“I’ve seen a great many successes. I’ve seen people who have not completed the program and those are sad situations. You never want to see a person falter and go back to jail or go back to prison for not choosing to enter the program or failing in the program,” she said. “It is a hard, hard program. We ask a lot of the participants. But the only way they can fail is if they get a new drug charge or if they are simply non-compliant. We give them every opportunity to fall in line and we back that up with evidence-based treatment components.”

Four Rivers Behavioral Health serves as Drug Court’s treatment coordinator and performs counseling with participants. Random drug tests are also part of the process.

Drug Court is simply a tool, Brand said, to help program participants achieve their goals away from addiction. But, she added, it means using that tool to make drastic changes in their lives. The program uses a 12-step process to guide participants “to do the next right thing in society and in their family life and in their personal life.”

“When doing assessments and talking to individuals who want the program, they often ask ‘What all do I have to change?’ and we simply tell them you only have to change one thing: Everything,” she said. “When you look at it that way, it’s changing the people, places and things, the old habits, and restructuring everything in your life. But that’s what we do if we want to claim the change in our lives, whether that’s spiritually, whether that’s emotionally, physically. We have to change those old habits and those old places and those old individuals who aren’t healthy for us.”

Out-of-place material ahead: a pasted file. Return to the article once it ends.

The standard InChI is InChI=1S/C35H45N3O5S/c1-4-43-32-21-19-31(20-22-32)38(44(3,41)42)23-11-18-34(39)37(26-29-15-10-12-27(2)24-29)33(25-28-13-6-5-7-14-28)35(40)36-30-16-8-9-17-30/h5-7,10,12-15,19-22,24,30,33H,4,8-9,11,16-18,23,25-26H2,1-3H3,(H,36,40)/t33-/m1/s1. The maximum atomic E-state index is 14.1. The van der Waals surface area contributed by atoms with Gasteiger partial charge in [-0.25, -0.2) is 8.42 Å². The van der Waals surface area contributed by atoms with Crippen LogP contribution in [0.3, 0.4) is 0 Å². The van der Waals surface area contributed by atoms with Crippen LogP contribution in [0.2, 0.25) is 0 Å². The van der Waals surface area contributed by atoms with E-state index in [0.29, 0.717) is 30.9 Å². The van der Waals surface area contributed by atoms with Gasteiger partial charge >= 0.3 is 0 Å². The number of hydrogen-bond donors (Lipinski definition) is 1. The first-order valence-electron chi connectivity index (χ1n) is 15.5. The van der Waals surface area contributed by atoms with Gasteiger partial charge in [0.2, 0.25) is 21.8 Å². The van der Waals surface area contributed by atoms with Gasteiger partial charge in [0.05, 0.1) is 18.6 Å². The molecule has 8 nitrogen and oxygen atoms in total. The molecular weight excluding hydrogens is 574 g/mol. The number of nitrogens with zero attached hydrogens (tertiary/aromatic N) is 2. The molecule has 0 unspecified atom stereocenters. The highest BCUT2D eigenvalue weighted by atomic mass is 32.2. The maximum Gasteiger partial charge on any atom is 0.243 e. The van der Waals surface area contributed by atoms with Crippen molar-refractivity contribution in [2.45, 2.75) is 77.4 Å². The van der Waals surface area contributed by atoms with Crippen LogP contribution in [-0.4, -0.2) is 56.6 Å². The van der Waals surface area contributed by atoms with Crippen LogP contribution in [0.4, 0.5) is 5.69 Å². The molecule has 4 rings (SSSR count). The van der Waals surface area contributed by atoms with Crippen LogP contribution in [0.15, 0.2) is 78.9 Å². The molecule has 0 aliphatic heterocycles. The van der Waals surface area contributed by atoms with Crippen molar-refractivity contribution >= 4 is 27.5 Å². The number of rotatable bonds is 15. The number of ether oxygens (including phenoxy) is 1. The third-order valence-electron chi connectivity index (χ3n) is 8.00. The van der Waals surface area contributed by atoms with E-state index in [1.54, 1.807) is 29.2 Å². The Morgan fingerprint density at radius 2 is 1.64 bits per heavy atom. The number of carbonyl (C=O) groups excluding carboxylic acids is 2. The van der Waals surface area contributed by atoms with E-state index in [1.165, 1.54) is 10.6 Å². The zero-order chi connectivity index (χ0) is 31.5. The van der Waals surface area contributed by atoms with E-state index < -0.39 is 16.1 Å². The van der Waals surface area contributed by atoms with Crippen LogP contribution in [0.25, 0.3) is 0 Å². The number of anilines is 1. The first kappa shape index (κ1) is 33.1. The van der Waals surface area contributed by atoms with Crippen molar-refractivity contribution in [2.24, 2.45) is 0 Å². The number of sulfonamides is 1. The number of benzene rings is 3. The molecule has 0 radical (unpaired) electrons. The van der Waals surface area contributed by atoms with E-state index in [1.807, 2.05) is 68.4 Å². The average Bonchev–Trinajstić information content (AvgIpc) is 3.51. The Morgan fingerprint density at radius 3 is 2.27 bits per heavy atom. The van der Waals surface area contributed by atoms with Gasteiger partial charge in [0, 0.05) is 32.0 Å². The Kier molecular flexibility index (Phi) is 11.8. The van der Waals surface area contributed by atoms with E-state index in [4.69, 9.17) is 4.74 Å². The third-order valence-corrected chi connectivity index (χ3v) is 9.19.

Doing that, Brand added, is tough but starts with a simple acknowledgement.

“Every person I’ve ever sat down with to do an assessment, whether they’ve been in jail or in my office or been on Zoom or Skype, tells me I want change, I want structure, I need this, I need something different and I can’t do this by myself,” she said. “Basically, that’s one of first steps is to admit we’re powerless over whatever has been controlling our lives or ruining our lives and that we want change.”

Those who complete the program graduate with a special ceremony with program supervisors, family and friends who have supported them along their journey. Those were held in person up until last year with the coronavirus pandemic. Along with holding virtual graduations, much of Drug Court also had to be handled virtually.

Brand admitted the participants adjusted to the changes better than she did. “I felt like I needed to be there and participants needed a figure in the office. But AOC said you’re gonna work from home and you’re gonna learn how to do Zoom and your participants will have to do all these things, and they did it,” she recalled. “They brought me along with them. I’ve told them all that. I have thanked them repeatedly for their willingness to comply and learn new things.”

Another positive aspect Drug Court offers is a sense of healing in a myriad of ways. Since the program’s start in 2007, more than $45,000 in child support has been paid by participants along with approximately $50,000 in court obligations. Brand said there have been six drug-free babies born to graduates and that participants have worked 2,400 service hours.

Brand said an added bonus is seeing graduates out and about in the community after turning their lives around through Drug Court. She said one is currently a successful businessman who was still doing well.

“That makes me happy for him. It was what he wanted and what he chose,” she said. “People don’t like to talk about substance abuse but it’s everywhere. It causes such pain and heartache and it doesn’t have to because there’s an option out there.”